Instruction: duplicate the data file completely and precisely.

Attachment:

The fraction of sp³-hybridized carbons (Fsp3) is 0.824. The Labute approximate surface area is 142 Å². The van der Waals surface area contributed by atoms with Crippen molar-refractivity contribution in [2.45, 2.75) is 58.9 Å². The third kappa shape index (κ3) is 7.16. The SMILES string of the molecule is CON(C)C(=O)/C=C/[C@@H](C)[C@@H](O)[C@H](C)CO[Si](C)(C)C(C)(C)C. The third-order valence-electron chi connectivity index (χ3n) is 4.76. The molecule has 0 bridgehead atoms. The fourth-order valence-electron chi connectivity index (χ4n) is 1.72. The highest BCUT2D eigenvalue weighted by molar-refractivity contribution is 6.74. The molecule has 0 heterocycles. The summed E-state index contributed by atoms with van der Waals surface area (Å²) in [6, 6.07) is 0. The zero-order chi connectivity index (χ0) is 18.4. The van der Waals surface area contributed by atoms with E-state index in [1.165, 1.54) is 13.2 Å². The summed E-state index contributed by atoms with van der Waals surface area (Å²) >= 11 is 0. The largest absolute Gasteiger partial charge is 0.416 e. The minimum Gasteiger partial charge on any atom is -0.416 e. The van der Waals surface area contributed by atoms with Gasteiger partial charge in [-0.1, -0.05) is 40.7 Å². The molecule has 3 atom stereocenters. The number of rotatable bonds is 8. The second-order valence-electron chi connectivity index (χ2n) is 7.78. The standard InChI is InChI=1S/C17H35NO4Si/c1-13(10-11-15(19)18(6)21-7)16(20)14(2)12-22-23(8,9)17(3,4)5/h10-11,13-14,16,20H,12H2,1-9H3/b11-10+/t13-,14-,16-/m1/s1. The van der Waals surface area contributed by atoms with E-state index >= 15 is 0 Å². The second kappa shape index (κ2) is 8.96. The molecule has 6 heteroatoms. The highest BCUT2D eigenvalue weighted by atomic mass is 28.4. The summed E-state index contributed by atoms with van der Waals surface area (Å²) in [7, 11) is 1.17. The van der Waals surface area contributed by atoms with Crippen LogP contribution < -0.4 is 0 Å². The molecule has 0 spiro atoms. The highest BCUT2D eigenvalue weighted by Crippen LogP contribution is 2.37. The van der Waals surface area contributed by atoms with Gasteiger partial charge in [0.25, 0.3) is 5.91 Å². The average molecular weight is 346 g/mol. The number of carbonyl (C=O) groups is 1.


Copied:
The fraction of sp³-hybridized carbons (Fsp3) is 0.824. The Labute approximate surface area is 142 Å². The van der Waals surface area contributed by atoms with Crippen molar-refractivity contribution in [2.45, 2.75) is 58.9 Å². The third kappa shape index (κ3) is 7.16. The SMILES string of the molecule is CON(C)C(=O)/C=C/[C@@H](C)[C@@H](O)[C@H](C)CO[Si](C)(C)C(C)(C)C. The third-order valence-electron chi connectivity index (χ3n) is 4.76. The molecule has 0 bridgehead atoms. The fourth-order valence-electron chi connectivity index (χ4n) is 1.72. The highest BCUT2D eigenvalue weighted by molar-refractivity contribution is 6.74. The molecule has 0 heterocycles. The summed E-state index contributed by atoms with van der Waals surface area (Å²) in [6, 6.07) is 0. The zero-order chi connectivity index (χ0) is 18.4. The van der Waals surface area contributed by atoms with E-state index in [1.165, 1.54) is 13.2 Å². The summed E-state index contributed by atoms with van der Waals surface area (Å²) >= 11 is 0. The largest absolute Gasteiger partial charge is 0.416 e. The minimum Gasteiger partial charge on any atom is -0.416 e. The van der Waals surface area contributed by atoms with Gasteiger partial charge in [-0.1, -0.05) is 40.7 Å². The molecule has 3 atom stereocenters. The number of rotatable bonds is 8. The second-order valence-electron chi connectivity index (χ2n) is 7.78. The standard InChI is InChI=1S/C17H35NO4Si/c1-13(10-11-15(19)18(6)21-7)16(20)14(2)12-22-23(8,9)17(3,4)5/h10-11,13-14,16,20H,12H2,1-9H3/b11-10+/t13-,14-,16-/m1/s1. The van der Waals surface area contributed by atoms with E-state index >= 15 is 0 Å². The second kappa shape index (κ2) is 8.96. The molecule has 6 heteroatoms. The highest BCUT2D eigenvalue weighted by atomic mass is 28.4. The summed E-state index contributed by atoms with van der Waals surface area (Å²) in [7, 11) is 1.17. The van der Waals surface area contributed by atoms with Crippen LogP contribution < -0.4 is 0 Å². The molecule has 0 spiro atoms. The highest BCUT2D eigenvalue weighted by Crippen LogP contribution is 2.37. The van der Waals surface area contributed by atoms with Gasteiger partial charge in [0.25, 0.3) is 5.91 Å². The average molecular weight is 346 g/mol. The number of carbonyl (C=O) groups is 1.